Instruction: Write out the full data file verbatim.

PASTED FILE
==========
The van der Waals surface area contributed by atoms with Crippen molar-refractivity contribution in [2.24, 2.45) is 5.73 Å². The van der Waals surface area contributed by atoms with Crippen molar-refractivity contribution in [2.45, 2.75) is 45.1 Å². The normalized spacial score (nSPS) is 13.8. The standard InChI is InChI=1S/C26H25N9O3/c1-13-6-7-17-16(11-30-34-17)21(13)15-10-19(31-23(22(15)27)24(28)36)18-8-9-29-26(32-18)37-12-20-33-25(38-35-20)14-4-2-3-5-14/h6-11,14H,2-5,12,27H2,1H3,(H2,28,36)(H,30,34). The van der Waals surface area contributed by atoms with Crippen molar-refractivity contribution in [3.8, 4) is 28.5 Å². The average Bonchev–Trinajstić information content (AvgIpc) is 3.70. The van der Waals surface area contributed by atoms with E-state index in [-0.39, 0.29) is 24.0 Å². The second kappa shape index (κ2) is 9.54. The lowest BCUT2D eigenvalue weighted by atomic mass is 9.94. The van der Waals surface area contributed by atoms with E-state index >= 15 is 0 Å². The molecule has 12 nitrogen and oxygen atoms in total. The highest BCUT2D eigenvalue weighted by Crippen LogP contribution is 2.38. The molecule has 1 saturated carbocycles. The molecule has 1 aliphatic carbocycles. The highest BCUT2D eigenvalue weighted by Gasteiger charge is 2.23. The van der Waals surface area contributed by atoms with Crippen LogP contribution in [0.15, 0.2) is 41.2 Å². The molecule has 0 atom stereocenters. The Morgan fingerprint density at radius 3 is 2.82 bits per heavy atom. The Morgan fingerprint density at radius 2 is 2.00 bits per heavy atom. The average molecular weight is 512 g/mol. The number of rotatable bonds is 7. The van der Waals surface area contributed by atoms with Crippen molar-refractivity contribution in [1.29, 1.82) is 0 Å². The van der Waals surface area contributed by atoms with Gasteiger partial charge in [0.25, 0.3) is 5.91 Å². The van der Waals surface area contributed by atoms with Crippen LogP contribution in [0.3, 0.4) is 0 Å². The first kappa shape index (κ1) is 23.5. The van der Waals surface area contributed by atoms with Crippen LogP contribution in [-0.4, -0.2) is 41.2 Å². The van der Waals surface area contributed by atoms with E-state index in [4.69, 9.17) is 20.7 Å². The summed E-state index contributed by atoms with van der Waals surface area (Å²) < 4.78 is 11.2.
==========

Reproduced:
The van der Waals surface area contributed by atoms with Crippen molar-refractivity contribution in [2.24, 2.45) is 5.73 Å². The van der Waals surface area contributed by atoms with Crippen molar-refractivity contribution in [2.45, 2.75) is 45.1 Å². The normalized spacial score (nSPS) is 13.8. The standard InChI is InChI=1S/C26H25N9O3/c1-13-6-7-17-16(11-30-34-17)21(13)15-10-19(31-23(22(15)27)24(28)36)18-8-9-29-26(32-18)37-12-20-33-25(38-35-20)14-4-2-3-5-14/h6-11,14H,2-5,12,27H2,1H3,(H2,28,36)(H,30,34). The van der Waals surface area contributed by atoms with Crippen molar-refractivity contribution in [3.8, 4) is 28.5 Å². The average Bonchev–Trinajstić information content (AvgIpc) is 3.70. The van der Waals surface area contributed by atoms with E-state index in [-0.39, 0.29) is 24.0 Å². The second kappa shape index (κ2) is 9.54. The lowest BCUT2D eigenvalue weighted by atomic mass is 9.94. The van der Waals surface area contributed by atoms with E-state index >= 15 is 0 Å². The molecule has 12 nitrogen and oxygen atoms in total. The highest BCUT2D eigenvalue weighted by Crippen LogP contribution is 2.38. The molecule has 1 saturated carbocycles. The molecule has 1 aliphatic carbocycles. The highest BCUT2D eigenvalue weighted by Gasteiger charge is 2.23. The van der Waals surface area contributed by atoms with Crippen LogP contribution in [0.15, 0.2) is 41.2 Å². The molecule has 0 atom stereocenters. The Morgan fingerprint density at radius 3 is 2.82 bits per heavy atom. The Morgan fingerprint density at radius 2 is 2.00 bits per heavy atom. The average molecular weight is 512 g/mol. The number of rotatable bonds is 7. The van der Waals surface area contributed by atoms with Crippen molar-refractivity contribution in [1.29, 1.82) is 0 Å². The van der Waals surface area contributed by atoms with Gasteiger partial charge in [0.25, 0.3) is 5.91 Å². The van der Waals surface area contributed by atoms with Crippen LogP contribution in [0.3, 0.4) is 0 Å². The first kappa shape index (κ1) is 23.5. The van der Waals surface area contributed by atoms with Crippen LogP contribution in [-0.4, -0.2) is 41.2 Å². The van der Waals surface area contributed by atoms with E-state index in [4.69, 9.17) is 20.7 Å². The summed E-state index contributed by atoms with van der Waals surface area (Å²) < 4.78 is 11.2.